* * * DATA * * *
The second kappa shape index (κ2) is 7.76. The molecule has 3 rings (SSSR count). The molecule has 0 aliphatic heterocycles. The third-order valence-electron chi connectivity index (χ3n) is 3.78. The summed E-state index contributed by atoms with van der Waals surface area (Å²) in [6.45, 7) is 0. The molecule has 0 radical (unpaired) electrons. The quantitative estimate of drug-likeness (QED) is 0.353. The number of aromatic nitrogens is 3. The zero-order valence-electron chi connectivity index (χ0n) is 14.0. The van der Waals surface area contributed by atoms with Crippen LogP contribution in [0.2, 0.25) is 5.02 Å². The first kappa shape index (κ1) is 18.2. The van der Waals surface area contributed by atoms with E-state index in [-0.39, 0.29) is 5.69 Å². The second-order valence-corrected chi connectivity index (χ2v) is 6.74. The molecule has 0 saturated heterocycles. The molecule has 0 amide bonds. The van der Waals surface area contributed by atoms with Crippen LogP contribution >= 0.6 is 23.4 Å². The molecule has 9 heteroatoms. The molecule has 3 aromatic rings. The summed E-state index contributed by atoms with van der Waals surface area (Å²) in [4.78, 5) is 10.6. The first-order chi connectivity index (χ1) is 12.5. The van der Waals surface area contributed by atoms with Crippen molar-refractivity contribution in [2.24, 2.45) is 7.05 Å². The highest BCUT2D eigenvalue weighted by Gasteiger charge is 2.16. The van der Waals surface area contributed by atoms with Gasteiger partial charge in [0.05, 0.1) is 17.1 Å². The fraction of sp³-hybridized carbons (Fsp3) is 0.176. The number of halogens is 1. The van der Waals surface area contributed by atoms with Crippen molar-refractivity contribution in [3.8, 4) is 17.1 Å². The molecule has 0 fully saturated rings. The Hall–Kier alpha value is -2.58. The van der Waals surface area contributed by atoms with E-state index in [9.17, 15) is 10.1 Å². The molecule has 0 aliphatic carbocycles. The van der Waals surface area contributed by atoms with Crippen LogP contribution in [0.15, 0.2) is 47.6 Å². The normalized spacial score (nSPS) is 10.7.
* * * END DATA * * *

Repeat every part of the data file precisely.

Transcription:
The second kappa shape index (κ2) is 7.76. The molecule has 3 rings (SSSR count). The molecule has 0 aliphatic heterocycles. The third-order valence-electron chi connectivity index (χ3n) is 3.78. The summed E-state index contributed by atoms with van der Waals surface area (Å²) in [6.45, 7) is 0. The molecule has 0 radical (unpaired) electrons. The quantitative estimate of drug-likeness (QED) is 0.353. The number of aromatic nitrogens is 3. The zero-order valence-electron chi connectivity index (χ0n) is 14.0. The van der Waals surface area contributed by atoms with Crippen LogP contribution in [0.2, 0.25) is 5.02 Å². The first kappa shape index (κ1) is 18.2. The van der Waals surface area contributed by atoms with E-state index in [-0.39, 0.29) is 5.69 Å². The second-order valence-corrected chi connectivity index (χ2v) is 6.74. The molecule has 0 saturated heterocycles. The molecule has 0 amide bonds. The van der Waals surface area contributed by atoms with Crippen LogP contribution >= 0.6 is 23.4 Å². The molecule has 9 heteroatoms. The molecule has 3 aromatic rings. The summed E-state index contributed by atoms with van der Waals surface area (Å²) in [4.78, 5) is 10.6. The first-order chi connectivity index (χ1) is 12.5. The van der Waals surface area contributed by atoms with Crippen molar-refractivity contribution in [2.24, 2.45) is 7.05 Å². The highest BCUT2D eigenvalue weighted by Gasteiger charge is 2.16. The van der Waals surface area contributed by atoms with Gasteiger partial charge in [0.05, 0.1) is 17.1 Å². The fraction of sp³-hybridized carbons (Fsp3) is 0.176. The number of halogens is 1. The van der Waals surface area contributed by atoms with Crippen molar-refractivity contribution in [3.8, 4) is 17.1 Å². The molecule has 0 fully saturated rings. The Hall–Kier alpha value is -2.58. The van der Waals surface area contributed by atoms with E-state index in [9.17, 15) is 10.1 Å². The molecule has 0 aliphatic carbocycles. The van der Waals surface area contributed by atoms with Crippen LogP contribution in [0.15, 0.2) is 47.6 Å². The normalized spacial score (nSPS) is 10.7.